First, Robert Abela is very publicly imposing on the inquiry his view on what is and what is not relevant. That is not for him to decide. He is entitled to a view, as we all are, and at a stretch one can argue that he is entitled to express it though in his role as prime minister of the government, the performance of which is being investigated by this inquiry, he would do better to shut up.
But he’s doing more than expressing his clumsy view. He is exercising his executive power to limit the inquiry to a short amount of time in which to rank the witnesses it wishes to interview, leaving out relevant witnesses merely because at face value they might seem less relevant than others.
Second, the terms of reference of the inquiry expressly require the board to roam outside the narrow scope of the question “who killed Daphne”. This is an inquiry into state failure before and after the killing. It is an inquiry into the structural causes, that are deeper than the narrow motive of the crime. It is for the criminal investigation to establish motive by understanding why Yorgen Fenech might be annoyed, worried, angry or disturbed to learn Daphne was in possession of leaks from the Electrogas deal. But it’s for the independent inquiry to establish how corruption in the Electrogas deal was possible and how and why it was covered up for as long as it did, even up to now.
Third, this is not a judicial process. Comparing it with one because of appearances – judges presiding and convening in a court room – is unfair, and to use Robert Abela’s favourite consideration today, irrelevant. This is a fact-finding mission. And finding facts should be allowed to last as long as it takes to find them.
Since when has Robert Abela been bothered with how long it takes for investigations in this country to get anywhere. Magistrates and police officers have had evidence about the Panama Papers for over 4 years. I never heard Robert Abela imposing deadlines. Nor will I. For the same reasons that he’s so keen to stop the Daphne inquiry: the inconvenience its continuation would cause him and his friends in and of the government.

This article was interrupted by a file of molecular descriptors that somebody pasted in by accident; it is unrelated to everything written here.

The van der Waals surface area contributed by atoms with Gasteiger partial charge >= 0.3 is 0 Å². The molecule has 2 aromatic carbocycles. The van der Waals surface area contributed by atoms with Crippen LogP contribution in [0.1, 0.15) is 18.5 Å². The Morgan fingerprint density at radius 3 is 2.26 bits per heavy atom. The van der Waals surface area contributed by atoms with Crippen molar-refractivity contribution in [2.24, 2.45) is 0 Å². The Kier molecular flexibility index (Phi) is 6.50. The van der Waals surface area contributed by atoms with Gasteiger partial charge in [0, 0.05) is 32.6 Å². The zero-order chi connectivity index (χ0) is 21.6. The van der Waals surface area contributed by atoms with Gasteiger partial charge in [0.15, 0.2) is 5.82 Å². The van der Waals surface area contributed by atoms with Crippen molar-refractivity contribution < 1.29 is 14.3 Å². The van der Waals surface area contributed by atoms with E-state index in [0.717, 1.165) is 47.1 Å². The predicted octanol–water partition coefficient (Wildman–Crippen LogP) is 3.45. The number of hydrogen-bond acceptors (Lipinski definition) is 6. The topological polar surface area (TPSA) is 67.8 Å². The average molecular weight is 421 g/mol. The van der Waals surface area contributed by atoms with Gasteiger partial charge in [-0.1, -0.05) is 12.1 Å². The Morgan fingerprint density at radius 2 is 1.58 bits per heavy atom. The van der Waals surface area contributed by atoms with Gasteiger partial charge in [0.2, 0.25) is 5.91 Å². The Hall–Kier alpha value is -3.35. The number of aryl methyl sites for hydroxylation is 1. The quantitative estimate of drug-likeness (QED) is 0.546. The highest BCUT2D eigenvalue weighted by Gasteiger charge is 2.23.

As with the statement about Joseph Muscat not being the subject of a police investigation this is another outrage of a government that shuts down independent agents and institutions in this country when their work becomes an inconvenience to it.
The inquiry has been appointed under the Inquiries Act which means that at law the prime minister is entitled to impose these deadlines. This is the sort of discretion that since Joseph Muscat, our two prime ministers have been happy to abuse to serve their own interests. Malta’s failure to have a proper legislative framework for an independent investigation of its government’s conduct is being exploited by the prime minister without regard to the higher principle in law: the fundamental human right to life that was denied terminally when Daphne was killed and continues to be denied now with this abusive intervention.
Just because the prime minister has the legal power to shut down the inquiry, does not mean he should. The problem is with the legal power. This is like the legal power Joseph Muscat had to appoint his cronies as judges. He did have the power but using it still amounted to anti-democratic abuse.
Robert Abela stepped out of line twice, both times out of fear that the truth about the assassination of Daphne Caruana Galizia would cause him and his government problems. It is supremely ironic that were the independent inquiry to be allowed to work without hindrance it would also have to investigate why Robert Abela is trying to stop it. That may feel metaphysical. But the simple reality is that the inquiry is bound to establish whether the state has allowed justice for Daphne to happen. Stopping the inquiry before time is one way that justice is being denied.
Maybe taller. Maybe younger. Maybe more muscular. But this show is still run by a Joseph Muscat.